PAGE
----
(This entry is adapted and rewritten from a Chinese post of mine on 出语不俗, a new blog by students of Chinese as a foreign language.)
Let me make a recommendation here: if you’re reading this late at night, and you have a bicycle, turn off the computer, go outside, get on your bike, and ride. Biking through a city late at night is something that everyone should do at least once. The streets lie empty like a set, yellow with lamplight and black with the sky above, and you’re the only living thing moving for miles in any direction. Every thing you see is just sitting there waiting to assume whatever role it plays during the daytime, and all of it belongs to you. Go.
I tend to be late with things. Like if one of my friends wants to get dinner, they’ll agree on a time that’s a half-hour earlier than when they’ll actually show up, because they know I’ll be late. But it’s not just appointments; it’s everything. Take bike riding, for example. When I was little, and all of my friends and neighbors had long-since learned how to ride a bicycle, I was still dead-set against it. The first few times I’d tried riding a two-wheeler, I’d fallen off, and after that, I lived in fear of the things.
It wasn’t until I was 14 that I tried again, and that time I picked it up instantly. I biked everywhere after that, tooling around blissed-out, with the wind in my hair and a huge grin on my face. I started biking to and from school, usually taking the scenic route home, until one day, after I’d locked my bike up at 16th and Spring Garden, I walked out of school to find my lock and chain lying smashed on the ground.
So I got another bike, and a better lock. The new bike was from Caldor – a third-rate Walmart knockoff that’s long-since gone bankrupt – and was just unbelievably bad. The chain jammed, the handlebars took their time responding, and when you squeezed the brakes, you had about a 50/50 chance of actually braking. When that one got ripped off, I was secretly glad.
My next bike was a hand-me-down from my mom’s cousin. I remember the day of its theft very clearly, because it went like this:
The day of my 10th grade class trip, I locked the thing up at 17th and Spring Garden around 6 in the morning. We left for New York at about 6:30. for what was later unanimously agreed by my classmates to be the worst trip ever. We went to the Statue of Liberty, but didn’t go in for some reason, instead spending a couple hours sitting outside it. Upon returning to Manhattan, we spent 3 or 4 hours in traffic on our way to the Met, watching through a wall of cars and cabs as pedestrian New Yorkers, scuttling around busily, left us in their dust. On the way back to Philadelphia, our driver got lost, and drove in what turned out to be the wrong direction for two hours, landing us at the Jersey shore. When we finally got back to Philadelphia, it was 9:30.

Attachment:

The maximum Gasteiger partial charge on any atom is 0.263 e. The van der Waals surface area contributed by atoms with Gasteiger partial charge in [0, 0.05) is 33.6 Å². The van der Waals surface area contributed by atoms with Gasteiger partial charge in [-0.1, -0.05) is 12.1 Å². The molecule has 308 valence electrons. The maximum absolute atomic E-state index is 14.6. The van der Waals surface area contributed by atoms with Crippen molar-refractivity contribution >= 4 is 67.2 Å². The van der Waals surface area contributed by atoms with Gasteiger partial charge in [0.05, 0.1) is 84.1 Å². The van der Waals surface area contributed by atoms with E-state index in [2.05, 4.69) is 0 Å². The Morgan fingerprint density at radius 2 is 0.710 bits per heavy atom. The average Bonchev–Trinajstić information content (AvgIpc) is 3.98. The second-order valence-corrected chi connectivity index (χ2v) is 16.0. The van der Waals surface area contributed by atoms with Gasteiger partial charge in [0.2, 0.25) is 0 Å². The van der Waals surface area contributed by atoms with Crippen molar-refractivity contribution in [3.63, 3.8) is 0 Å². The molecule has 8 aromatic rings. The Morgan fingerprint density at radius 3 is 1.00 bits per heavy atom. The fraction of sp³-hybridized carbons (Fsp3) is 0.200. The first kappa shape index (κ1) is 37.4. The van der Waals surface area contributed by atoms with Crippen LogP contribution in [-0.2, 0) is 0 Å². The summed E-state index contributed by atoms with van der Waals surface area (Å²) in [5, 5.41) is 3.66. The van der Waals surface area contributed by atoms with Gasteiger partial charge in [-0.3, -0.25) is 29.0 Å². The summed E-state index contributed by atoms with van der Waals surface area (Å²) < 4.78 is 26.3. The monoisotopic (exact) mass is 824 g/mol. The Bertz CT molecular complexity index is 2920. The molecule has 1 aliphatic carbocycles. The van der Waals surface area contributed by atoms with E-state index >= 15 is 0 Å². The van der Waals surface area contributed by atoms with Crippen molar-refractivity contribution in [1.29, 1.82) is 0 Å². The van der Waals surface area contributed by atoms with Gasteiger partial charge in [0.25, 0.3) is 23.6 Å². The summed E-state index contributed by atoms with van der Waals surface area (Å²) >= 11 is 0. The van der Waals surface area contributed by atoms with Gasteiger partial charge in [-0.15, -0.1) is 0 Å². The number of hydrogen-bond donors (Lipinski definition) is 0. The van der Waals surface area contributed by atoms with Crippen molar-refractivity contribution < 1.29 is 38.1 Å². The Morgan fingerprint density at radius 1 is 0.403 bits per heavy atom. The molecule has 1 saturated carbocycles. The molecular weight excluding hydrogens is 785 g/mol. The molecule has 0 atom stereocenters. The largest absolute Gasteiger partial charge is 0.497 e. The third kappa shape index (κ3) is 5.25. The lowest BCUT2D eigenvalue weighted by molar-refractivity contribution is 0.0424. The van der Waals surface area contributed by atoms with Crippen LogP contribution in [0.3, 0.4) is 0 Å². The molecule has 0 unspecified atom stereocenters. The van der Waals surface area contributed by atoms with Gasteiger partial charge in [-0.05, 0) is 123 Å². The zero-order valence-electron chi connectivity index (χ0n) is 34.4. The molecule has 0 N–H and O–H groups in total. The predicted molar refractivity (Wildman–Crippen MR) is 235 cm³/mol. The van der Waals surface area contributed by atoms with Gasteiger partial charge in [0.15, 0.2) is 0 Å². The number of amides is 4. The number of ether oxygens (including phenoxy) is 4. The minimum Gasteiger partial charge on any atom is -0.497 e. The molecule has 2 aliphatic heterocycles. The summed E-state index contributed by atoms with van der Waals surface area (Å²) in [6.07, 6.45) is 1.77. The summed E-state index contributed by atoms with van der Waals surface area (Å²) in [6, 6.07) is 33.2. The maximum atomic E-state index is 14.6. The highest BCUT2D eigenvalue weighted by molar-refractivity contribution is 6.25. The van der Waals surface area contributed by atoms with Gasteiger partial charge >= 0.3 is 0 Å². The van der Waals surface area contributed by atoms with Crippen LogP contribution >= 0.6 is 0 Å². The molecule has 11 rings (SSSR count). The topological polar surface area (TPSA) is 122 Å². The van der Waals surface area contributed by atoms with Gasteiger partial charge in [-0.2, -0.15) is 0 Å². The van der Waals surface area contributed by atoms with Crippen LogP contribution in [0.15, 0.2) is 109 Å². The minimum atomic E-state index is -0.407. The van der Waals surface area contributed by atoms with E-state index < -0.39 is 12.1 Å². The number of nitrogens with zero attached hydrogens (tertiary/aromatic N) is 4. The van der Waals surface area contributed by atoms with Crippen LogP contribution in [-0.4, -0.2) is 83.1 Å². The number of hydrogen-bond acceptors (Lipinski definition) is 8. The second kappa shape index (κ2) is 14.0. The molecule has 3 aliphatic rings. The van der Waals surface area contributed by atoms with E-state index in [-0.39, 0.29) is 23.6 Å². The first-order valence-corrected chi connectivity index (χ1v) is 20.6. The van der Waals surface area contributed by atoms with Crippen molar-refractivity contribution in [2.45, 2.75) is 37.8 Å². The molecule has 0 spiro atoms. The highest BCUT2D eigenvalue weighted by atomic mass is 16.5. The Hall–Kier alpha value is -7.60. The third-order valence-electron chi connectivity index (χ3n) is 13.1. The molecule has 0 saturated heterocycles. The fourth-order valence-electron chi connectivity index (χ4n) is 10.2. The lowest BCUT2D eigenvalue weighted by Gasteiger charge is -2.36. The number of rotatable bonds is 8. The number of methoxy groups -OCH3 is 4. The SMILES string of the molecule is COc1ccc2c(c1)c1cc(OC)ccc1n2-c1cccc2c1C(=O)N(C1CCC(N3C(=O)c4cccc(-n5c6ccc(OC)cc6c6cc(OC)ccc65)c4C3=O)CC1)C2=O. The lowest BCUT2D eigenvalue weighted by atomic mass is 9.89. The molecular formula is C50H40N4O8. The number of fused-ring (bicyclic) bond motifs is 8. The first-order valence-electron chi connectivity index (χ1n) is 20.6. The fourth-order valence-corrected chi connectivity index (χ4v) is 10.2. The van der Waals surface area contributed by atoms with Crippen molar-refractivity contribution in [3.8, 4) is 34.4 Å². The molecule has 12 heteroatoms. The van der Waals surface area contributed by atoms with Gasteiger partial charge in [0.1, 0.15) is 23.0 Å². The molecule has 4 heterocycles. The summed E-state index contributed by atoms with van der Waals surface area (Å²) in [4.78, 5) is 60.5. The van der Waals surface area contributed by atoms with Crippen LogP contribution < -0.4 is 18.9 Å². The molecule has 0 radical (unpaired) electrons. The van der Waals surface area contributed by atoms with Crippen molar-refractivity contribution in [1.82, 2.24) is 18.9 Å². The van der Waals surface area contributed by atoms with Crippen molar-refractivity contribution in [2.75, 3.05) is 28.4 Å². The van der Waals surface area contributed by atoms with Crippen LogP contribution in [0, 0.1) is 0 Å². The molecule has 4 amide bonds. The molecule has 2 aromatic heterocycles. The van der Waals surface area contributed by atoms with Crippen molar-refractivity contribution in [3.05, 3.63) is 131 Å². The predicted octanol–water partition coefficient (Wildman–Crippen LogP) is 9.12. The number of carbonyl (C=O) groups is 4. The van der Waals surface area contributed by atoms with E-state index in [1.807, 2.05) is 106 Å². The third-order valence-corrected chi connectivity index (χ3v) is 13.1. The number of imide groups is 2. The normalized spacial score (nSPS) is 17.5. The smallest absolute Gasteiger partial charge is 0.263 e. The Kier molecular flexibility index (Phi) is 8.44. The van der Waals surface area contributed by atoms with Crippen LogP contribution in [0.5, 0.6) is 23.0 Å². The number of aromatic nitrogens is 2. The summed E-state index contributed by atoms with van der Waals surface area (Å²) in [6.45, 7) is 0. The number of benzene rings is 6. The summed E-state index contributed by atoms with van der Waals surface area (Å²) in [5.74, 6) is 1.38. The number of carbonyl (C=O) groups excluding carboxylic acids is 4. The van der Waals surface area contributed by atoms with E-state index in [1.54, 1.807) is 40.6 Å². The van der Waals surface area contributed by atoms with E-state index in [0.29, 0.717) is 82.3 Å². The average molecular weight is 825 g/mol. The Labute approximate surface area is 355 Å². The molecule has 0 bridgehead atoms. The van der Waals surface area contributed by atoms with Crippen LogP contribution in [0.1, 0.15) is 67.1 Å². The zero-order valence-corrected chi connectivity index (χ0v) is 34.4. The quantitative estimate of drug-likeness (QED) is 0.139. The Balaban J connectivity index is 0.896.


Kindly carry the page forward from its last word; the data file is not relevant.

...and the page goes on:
Now, when I was in high school, I babysat for neighbors from time to time, and on this day, I’d agreed to go over and babysit from 9. So when the bus pulled up in front of my school, I ran over to my bike, jumped on it, and tore ass back home, where I jumped off, threw my backpack aside, and ran over to my neighbors’ place.
It wasn’t until the next morning that I gave any thought at all to the bike, which I had left outside, unlocked.
It was after that that I bought my Peugeot.
Being French, Peugeots don’t have standard part sizes, and are a pain in the ass to fix. So said Curtis, the proprietor of the local bike shop.
As it turned out, he was right; not only was it hard to get parts for the bike, but its lack of a mudguard meant that my pant legs got shredded on more than one occasion. But what did I care: the thing rode like a dream. As clumsy as I am, when I rode my Peugeot, I was like a fish in water. Some nights I’d go out of my dorm in West Philly and ride up to Manayunk in the northwest, going along the Schuylkill river at full tilt boogie, my Peugeot and me the only things moving for miles around. The whole city was ours.
I have a part-time gig that I do every now and then as a model. Not the clothing kind, mind you, and certainly not the no-clothing kind. I’m a medical model; there’s a hospital in Philly that gives courses in ultrasound scanning every now and then, and I do abdominal and carotid modelling for that. It’s a pretty fun job; there are usually several models, and I’m the healthy one, and so when I’m getting scanned, people will actually say things like “My God, that’s a beautiful pancreas!” without a trace of irony in their voices.
So the other Saturday, there was going to be one of these classes at 9, and I was in a hurry. It was 8:45 when I walked out of my apartment – always late, remember? – and, preparing to get on my bike and set a new land speed record, I looked and saw: nothing. I’d locked my Peugeot to one of the slats on my porch the night before, and now that slat, along with my bike, had vanished.
I stood dumbstruck for a minute, totally gobsmacked, and then started walking, heartsick, towards the bus stop.
That afternoon, I borrowed my mom’s bike, which she never rides. It differs from my Peugeot in almost every way: my Peugeot was small and light, her bike is big and heavy; my bike steered like a dream, hers steers like a cow. I went through traffic like a knife through butter on my Peugeot. It was like a scalpel that cut between cars. My mom’s bike is like a fucking mallet.
Anyway, I made the rounds and reported my bike stolen, and went around the neighborhood looking through it, but I knew perfectly well that it was hopeless and I’d never see it again. It reminds me of a poem from the Shi ji:
壮士 车子一去兮 不复返
The wind blows and blows;
The frigid waters churn.
hero bicycle goes,
Never to return.